Serial (2014)- A Review of Sorts

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Who the hell reviews a podcast? Who reviews a nonfiction series of episodes that have no formal narrative, no set structure like even a documentary has? It’s true that in theory the idea of a critic analyzing a group of people around a microphone seems… rather excessive, but Serial is not the production of a couple of geeks with microphones. Serial, co-produced by NPR and specifically This American Life, is far more than that. It’s the product of the sweat, blood, and tears of Sarah Koenig’s tumultuous journey through the case of Adnon Syed. The culmination of 15 months of fascination and hard work on the part of Sarah and her producers. With the NPR association there is a certain level of budget and technical professionalism, but within the 12 episodes of Serial there is not just fancy audio mixing and elaborate reporting, but heart. Real heart. The kind that we easily forget exists, until a particular piece of art reminds us of it. That word, “art,” is one I’m quite willing to apply to Serial, one of the few podcasts out there deserving of that classification (another would be Welcome to Night Vale for clarification).

Be warned, if my prose feels flowery it’s because I just finished listening to the final episode and the style of writing used in not just Serial, but This American Life as well tend to leave a lasting impression in my mind. It’s a way for the author to report the facts while also turning a phrase, to weave a narrative around the developments as they come. Perhaps it’s this writing style that allows Serial to achieve what many believe to be the ultimate goal of art: to teach us or get us thinking about life, humanity, or the world we live in. Most media doesn’t do this and I used to be skeptical of this standard as far too high of an expectation to have. However in the afterglow of such a shining example of it, one that wasn’t a 500 million dollar movie or a 24 episode TV series or an avant garde painting, but rather a simple 10ish hours of audio, I find myself willing to maintain that standard. I don’t mean to demean podcasting as a medium, but to this day the majority of its content is informal at best. I should know, I’m the proud host of one.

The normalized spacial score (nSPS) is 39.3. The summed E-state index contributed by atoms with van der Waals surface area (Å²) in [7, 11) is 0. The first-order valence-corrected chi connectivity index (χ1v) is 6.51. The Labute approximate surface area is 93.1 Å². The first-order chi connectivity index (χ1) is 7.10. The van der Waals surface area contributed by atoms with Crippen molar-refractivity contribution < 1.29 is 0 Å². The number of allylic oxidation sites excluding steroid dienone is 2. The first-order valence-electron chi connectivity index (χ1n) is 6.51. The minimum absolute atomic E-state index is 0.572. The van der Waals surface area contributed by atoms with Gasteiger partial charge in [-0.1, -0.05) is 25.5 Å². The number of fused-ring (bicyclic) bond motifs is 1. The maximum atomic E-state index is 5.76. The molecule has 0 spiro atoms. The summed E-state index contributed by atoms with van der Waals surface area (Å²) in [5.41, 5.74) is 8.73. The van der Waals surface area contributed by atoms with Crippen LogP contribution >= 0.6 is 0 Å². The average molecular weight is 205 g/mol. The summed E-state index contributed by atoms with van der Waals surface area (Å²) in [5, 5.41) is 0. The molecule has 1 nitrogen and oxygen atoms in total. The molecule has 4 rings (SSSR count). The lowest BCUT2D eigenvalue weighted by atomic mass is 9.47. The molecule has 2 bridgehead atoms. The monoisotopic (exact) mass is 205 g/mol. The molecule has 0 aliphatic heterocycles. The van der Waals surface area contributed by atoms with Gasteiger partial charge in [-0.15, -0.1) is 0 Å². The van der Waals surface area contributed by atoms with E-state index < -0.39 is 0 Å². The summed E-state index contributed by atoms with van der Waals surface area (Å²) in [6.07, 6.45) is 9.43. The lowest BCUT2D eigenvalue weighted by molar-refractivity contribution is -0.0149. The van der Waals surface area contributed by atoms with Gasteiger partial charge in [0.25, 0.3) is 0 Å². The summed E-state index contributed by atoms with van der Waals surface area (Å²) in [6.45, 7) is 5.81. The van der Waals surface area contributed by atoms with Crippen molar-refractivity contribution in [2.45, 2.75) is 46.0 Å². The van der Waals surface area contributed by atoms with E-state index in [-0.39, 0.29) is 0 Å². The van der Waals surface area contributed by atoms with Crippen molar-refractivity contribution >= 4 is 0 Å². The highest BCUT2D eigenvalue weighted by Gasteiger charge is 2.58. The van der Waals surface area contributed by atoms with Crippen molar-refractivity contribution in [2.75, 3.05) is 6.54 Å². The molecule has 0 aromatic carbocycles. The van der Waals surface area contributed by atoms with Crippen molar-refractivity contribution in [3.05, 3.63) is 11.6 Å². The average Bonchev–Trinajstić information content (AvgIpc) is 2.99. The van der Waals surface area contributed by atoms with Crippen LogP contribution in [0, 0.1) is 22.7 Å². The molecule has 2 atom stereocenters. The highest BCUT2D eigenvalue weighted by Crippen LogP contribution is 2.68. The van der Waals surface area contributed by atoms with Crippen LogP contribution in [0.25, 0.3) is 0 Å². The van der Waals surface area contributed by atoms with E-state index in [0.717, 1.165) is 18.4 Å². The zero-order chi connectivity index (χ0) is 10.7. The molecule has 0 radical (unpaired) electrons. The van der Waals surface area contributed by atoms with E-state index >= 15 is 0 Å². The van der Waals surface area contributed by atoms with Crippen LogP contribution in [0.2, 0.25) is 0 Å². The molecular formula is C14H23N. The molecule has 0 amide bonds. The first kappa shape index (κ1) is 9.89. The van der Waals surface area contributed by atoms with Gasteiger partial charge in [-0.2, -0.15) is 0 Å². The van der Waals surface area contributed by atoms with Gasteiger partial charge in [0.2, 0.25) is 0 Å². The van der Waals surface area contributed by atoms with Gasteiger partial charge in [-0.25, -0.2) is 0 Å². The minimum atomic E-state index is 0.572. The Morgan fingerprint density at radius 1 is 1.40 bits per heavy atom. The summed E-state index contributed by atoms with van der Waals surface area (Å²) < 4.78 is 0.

It is my hope that Serial represents the future of podcasting. The beginning of its transcendence as a medium into art and mass consumption. A new spectrum of low to high budget, artistic to blockbuster, star-powered to geeks in their basement. Podcasts that capture the imagination of the country like Game of Thrones, Breaking Bad, and to an extent Serial. While I know it won’t, I hope that the heart and integrity of Serial is maintained in this future of podcasting. So that the realm of storytelling can advance, giving us an emotionally rich catalog to choose and learn from.

Not much detail is needed, nor should be given to someone before they listen to Serial. It’s a podcast about the murder of a high school girl and the man who was accused of killing her. 15 years removed, every aspect of his guilt/innocence is examined, with the hopes of proving whether or not he actually killed her. You don’t need much more than that. Go listen to the first episode. It’s 45 minutes of audio, so it’s easily consumed. One episode is all you’ll need to either get hooked or not.

Like I said though, Serial goes above and beyond. It has left an impression on me, taught me lessons about life. I’ll never take for granted the daily occurrences of my existence, for I never know when they’ll be thrown into the warped light of a courtroom. I’ve always seen the world in shades of grey, but now I’ve never been more certain in this belief. Most importantly, and I think most relevantly, I’ve learned to never reduce a crime or event to a set series of facts, for there are always details I’ll never know and sides to the story I’ll never hear. Serial is ultimately a tale of ambiguity. Take what you want from it, feel how you want about it. Yours is merely another voice in the cacophonous symphony, another piece of the big picture.

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